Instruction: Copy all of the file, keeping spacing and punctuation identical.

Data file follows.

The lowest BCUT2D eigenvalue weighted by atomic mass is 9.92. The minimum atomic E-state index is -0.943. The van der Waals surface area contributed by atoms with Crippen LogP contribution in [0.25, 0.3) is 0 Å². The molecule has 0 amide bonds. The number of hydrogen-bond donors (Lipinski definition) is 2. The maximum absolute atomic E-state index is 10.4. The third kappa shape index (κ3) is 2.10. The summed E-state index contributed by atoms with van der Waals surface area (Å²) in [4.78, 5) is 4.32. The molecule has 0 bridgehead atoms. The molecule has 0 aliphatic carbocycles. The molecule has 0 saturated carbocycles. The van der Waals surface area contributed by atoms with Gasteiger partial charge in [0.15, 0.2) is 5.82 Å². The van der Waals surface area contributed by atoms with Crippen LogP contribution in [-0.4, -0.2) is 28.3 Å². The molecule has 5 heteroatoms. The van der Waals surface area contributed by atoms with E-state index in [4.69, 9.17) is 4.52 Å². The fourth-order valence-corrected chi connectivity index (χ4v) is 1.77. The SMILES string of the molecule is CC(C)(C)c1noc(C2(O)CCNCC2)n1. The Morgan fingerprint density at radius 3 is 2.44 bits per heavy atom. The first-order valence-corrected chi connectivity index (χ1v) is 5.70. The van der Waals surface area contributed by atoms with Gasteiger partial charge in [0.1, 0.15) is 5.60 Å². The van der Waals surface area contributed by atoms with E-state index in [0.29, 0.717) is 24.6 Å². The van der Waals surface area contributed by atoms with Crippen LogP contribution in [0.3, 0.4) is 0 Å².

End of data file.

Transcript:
The lowest BCUT2D eigenvalue weighted by atomic mass is 9.92. The minimum atomic E-state index is -0.943. The van der Waals surface area contributed by atoms with Crippen LogP contribution in [0.25, 0.3) is 0 Å². The molecule has 0 amide bonds. The number of hydrogen-bond donors (Lipinski definition) is 2. The maximum absolute atomic E-state index is 10.4. The third kappa shape index (κ3) is 2.10. The summed E-state index contributed by atoms with van der Waals surface area (Å²) in [4.78, 5) is 4.32. The molecule has 0 bridgehead atoms. The molecule has 0 aliphatic carbocycles. The molecule has 0 saturated carbocycles. The van der Waals surface area contributed by atoms with Gasteiger partial charge in [0.15, 0.2) is 5.82 Å². The van der Waals surface area contributed by atoms with Crippen LogP contribution in [-0.4, -0.2) is 28.3 Å². The molecule has 5 heteroatoms. The van der Waals surface area contributed by atoms with E-state index in [4.69, 9.17) is 4.52 Å². The fourth-order valence-corrected chi connectivity index (χ4v) is 1.77. The SMILES string of the molecule is CC(C)(C)c1noc(C2(O)CCNCC2)n1. The Morgan fingerprint density at radius 3 is 2.44 bits per heavy atom. The first-order valence-corrected chi connectivity index (χ1v) is 5.70. The van der Waals surface area contributed by atoms with Gasteiger partial charge in [0.1, 0.15) is 5.60 Å². The van der Waals surface area contributed by atoms with E-state index in [0.29, 0.717) is 24.6 Å². The van der Waals surface area contributed by atoms with Crippen LogP contribution in [0.3, 0.4) is 0 Å².